How Many Entergy Corporation (NYSE:ETR) Shares Do Institutions Own?

Every investor in Entergy Corporation (NYSE:ETR) should be aware of the most powerful shareholder groups. Insiders often own a large chunk of younger, smaller, companies while huge companies tend to have institutions as shareholders. We also tend to see lower insider ownership in companies that were previously publicly owned.

With a market capitalization of US$25b, Entergy is rather large. We’d expect to see institutional investors on the register. Companies of this size are usually well known to retail investors, too. Taking a look at our data on the ownership groups (below), it seems that institutional investors have bought into the company. Let’s take a closer look to see what the different types of shareholders can tell us about Entergy.

View our latest analysis for Enterprise

ownership-breakdown

What Does The Institutional Ownership Tell Us About Entergy?

Institutional investors commonly compare their own returns to the returns of a commonly followed index. So they generally do consider buying larger companies that are included in the relevant benchmark index.

As you can see, institutional investors have a fair amount of stake in Entergy. This suggests some credibility amongst professional investors. But we can’t rely on that fact alone since institutions make bad investments sometimes, just like everyone does. When multiple institutions own a stock, there’s always a risk that they are in a ‘crowded trade’. When such a trade goes wrong, multiple parties may compete to sell stock fast. This risk is higher in a company without a history of growth. You can see Entergy’s historic earnings and revenue below, but keep in mind there’s always more to the story.

earnings-and-revenue-growth

earnings-and-revenue-growth

Since institutional investors own more than half the issued stock, the board will likely have to pay attention to their preferences. Enterprise is not owned by hedge funds. The company’s largest shareholder is The Vanguard Group, Inc., with ownership of 11%. Meanwhile, the second and third largest, hold 8.3% and 8.1%, of the outstanding shares, respectively.

A closer look at our ownership figures suggests that the top 12 shareholders have a combined ownership of 51% implying that no single shareholder has a majority.

While studying institutional ownership for a company can add value to your research, it is also good practice to research analyst recommendations to get a deeper understanding of the stock’s expected performance. Quite a few analysts cover the stock, so you could look into forecast growth quite easily.

Insider Ownership Of Entergy

While the precise definition of an insider can be subjective, almost everyone considers board members to be insiders. The company management answer to the board and the latter should represent the interests of shareholders. Notably, sometimes top-level managers are on the board themselves.

Insider ownership is positive when it signals leadership are thinking like the true owners of the company. However, high insider ownership can also give immense power to a small group within the company. This can be negative in some circumstances.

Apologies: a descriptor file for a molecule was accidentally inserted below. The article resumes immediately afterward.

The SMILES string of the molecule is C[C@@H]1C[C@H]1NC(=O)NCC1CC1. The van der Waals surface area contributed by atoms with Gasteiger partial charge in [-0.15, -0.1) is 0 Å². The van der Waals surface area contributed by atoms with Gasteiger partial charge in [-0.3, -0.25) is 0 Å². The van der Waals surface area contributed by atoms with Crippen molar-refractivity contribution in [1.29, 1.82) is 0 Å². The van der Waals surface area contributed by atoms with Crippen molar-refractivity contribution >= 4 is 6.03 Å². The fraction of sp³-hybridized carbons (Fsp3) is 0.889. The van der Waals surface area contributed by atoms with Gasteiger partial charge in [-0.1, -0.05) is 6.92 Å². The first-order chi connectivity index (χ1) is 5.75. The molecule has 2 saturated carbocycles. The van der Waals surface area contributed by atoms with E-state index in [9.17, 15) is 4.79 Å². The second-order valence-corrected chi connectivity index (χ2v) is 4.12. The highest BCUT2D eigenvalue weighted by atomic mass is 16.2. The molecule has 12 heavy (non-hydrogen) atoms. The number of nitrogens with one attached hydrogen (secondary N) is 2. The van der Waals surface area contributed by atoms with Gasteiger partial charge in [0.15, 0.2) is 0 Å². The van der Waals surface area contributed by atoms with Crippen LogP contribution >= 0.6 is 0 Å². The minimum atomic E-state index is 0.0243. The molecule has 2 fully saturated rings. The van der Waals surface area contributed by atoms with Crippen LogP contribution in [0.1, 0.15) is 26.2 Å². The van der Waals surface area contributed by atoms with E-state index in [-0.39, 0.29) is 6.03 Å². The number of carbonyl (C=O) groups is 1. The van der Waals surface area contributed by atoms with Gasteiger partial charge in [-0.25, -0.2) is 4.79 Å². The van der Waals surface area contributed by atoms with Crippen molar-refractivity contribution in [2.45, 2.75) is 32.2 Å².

Our data suggests that insiders own under 1% of Entergy Corporation in their own names. As it is a large company, we’d only expect insiders to own a small percentage of it. But it’s worth noting that they own US$102m worth of shares. In this sort of situation, it can be more interesting to see if those insiders have been buying or selling.

General Public Ownership

The general public, who are usually individual investors, hold an 11% stake in Entergy. This size of ownership, while considerable, may not be enough to change company policy if the decision is not in sync with other large shareholders.

Next Steps:

It’s always worth thinking about the different groups who own shares in a company. But to understand Entergy better, we need to consider many other factors. Case in point: We’ve spotted 5 warning signs for Entergy you should be aware of, and 1 of them is a bit unpleasant.

But ultimately it is the future, not the past, that will determine how well the owners of this business will do. Therefore we think it advisable to take a look at this free report showing whether analysts are predicting a brighter future.

NB: Figures in this article are calculated using data from the last twelve months, which refer to the 12-month period ending on the last date of the month the financial statement is dated. This may not be consistent with full year annual report figures.

Have feedback on this article? Concerned about the content? get in touch with us directly. Alternatively, email editorial-team (at) simplywallst.com.

This article by Simply Wall St is general in nature. We provide commentary based on historical data and analyst forecasts only using an unbiased methodology and our articles are not intended to be financial advice. It does not constitute a recommendation to buy or sell any stock, and does not take account of your objectives, or your financial situation. We aim to bring you long-term focused analysis driven by fundamental data. Note that our analysis may not factor in the latest price-sensitive company announcements or qualitative material. Simply Wall St has no position in any stocks mentioned.

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